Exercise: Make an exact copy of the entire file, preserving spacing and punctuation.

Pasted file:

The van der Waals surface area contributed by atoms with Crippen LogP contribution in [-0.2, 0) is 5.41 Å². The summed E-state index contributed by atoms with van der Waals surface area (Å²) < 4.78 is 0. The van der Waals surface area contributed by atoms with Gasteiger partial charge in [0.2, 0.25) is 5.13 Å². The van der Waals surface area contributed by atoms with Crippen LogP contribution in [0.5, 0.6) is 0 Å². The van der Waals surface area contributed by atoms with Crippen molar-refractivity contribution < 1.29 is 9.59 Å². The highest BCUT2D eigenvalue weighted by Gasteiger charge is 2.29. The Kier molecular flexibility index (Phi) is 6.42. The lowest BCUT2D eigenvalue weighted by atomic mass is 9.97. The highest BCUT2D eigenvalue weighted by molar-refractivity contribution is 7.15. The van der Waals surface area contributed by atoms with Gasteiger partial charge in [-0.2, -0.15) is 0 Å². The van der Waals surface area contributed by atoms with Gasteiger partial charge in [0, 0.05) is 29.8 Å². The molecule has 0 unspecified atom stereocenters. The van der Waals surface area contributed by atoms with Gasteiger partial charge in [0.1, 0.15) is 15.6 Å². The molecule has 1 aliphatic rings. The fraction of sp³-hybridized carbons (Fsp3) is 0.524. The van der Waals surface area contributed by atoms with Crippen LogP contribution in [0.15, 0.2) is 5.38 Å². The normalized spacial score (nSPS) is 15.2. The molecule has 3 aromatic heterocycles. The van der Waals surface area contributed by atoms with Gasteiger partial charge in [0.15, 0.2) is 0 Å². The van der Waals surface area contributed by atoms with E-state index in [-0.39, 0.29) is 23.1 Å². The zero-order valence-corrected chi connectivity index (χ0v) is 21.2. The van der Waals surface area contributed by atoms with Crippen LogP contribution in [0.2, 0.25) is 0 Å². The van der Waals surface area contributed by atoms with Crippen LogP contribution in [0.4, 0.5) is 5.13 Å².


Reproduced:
The van der Waals surface area contributed by atoms with Crippen LogP contribution in [-0.2, 0) is 5.41 Å². The summed E-state index contributed by atoms with van der Waals surface area (Å²) < 4.78 is 0. The van der Waals surface area contributed by atoms with Gasteiger partial charge in [0.2, 0.25) is 5.13 Å². The van der Waals surface area contributed by atoms with Crippen LogP contribution in [0.5, 0.6) is 0 Å². The van der Waals surface area contributed by atoms with Crippen molar-refractivity contribution < 1.29 is 9.59 Å². The highest BCUT2D eigenvalue weighted by Gasteiger charge is 2.29. The Kier molecular flexibility index (Phi) is 6.42. The lowest BCUT2D eigenvalue weighted by atomic mass is 9.97. The highest BCUT2D eigenvalue weighted by molar-refractivity contribution is 7.15. The van der Waals surface area contributed by atoms with Gasteiger partial charge in [-0.2, -0.15) is 0 Å². The van der Waals surface area contributed by atoms with Gasteiger partial charge in [0, 0.05) is 29.8 Å². The molecule has 0 unspecified atom stereocenters. The van der Waals surface area contributed by atoms with Gasteiger partial charge in [0.1, 0.15) is 15.6 Å². The molecule has 1 aliphatic rings. The fraction of sp³-hybridized carbons (Fsp3) is 0.524. The van der Waals surface area contributed by atoms with Crippen LogP contribution in [0.15, 0.2) is 5.38 Å². The normalized spacial score (nSPS) is 15.2. The molecule has 3 aromatic heterocycles. The van der Waals surface area contributed by atoms with Gasteiger partial charge in [0.15, 0.2) is 0 Å². The van der Waals surface area contributed by atoms with E-state index in [-0.39, 0.29) is 23.1 Å². The zero-order valence-corrected chi connectivity index (χ0v) is 21.2. The van der Waals surface area contributed by atoms with Crippen LogP contribution in [0.2, 0.25) is 0 Å². The van der Waals surface area contributed by atoms with Crippen LogP contribution in [0.4, 0.5) is 5.13 Å².